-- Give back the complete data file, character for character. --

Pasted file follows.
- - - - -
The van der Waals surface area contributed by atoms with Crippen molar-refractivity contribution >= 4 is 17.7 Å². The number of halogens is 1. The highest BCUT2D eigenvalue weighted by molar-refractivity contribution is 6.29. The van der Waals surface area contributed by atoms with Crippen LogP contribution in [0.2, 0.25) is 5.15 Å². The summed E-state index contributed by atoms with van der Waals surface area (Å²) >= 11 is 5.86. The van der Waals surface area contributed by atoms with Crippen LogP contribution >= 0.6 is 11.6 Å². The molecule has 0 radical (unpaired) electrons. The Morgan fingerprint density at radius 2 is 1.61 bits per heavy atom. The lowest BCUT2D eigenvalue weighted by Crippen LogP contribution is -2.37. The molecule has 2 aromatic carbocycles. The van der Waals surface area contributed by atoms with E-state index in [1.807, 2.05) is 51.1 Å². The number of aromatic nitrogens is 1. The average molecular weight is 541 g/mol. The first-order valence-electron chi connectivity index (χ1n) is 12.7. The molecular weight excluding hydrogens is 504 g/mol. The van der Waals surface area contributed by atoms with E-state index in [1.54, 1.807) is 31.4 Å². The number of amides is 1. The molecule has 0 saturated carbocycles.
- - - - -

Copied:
The van der Waals surface area contributed by atoms with Crippen molar-refractivity contribution >= 4 is 17.7 Å². The number of halogens is 1. The highest BCUT2D eigenvalue weighted by molar-refractivity contribution is 6.29. The van der Waals surface area contributed by atoms with Crippen LogP contribution in [0.2, 0.25) is 5.15 Å². The summed E-state index contributed by atoms with van der Waals surface area (Å²) >= 11 is 5.86. The van der Waals surface area contributed by atoms with Crippen LogP contribution >= 0.6 is 11.6 Å². The molecule has 0 radical (unpaired) electrons. The Morgan fingerprint density at radius 2 is 1.61 bits per heavy atom. The lowest BCUT2D eigenvalue weighted by Crippen LogP contribution is -2.37. The molecule has 2 aromatic carbocycles. The van der Waals surface area contributed by atoms with E-state index in [1.807, 2.05) is 51.1 Å². The number of aromatic nitrogens is 1. The average molecular weight is 541 g/mol. The first-order valence-electron chi connectivity index (χ1n) is 12.7. The molecular weight excluding hydrogens is 504 g/mol. The van der Waals surface area contributed by atoms with E-state index in [1.54, 1.807) is 31.4 Å². The number of amides is 1. The molecule has 0 saturated carbocycles.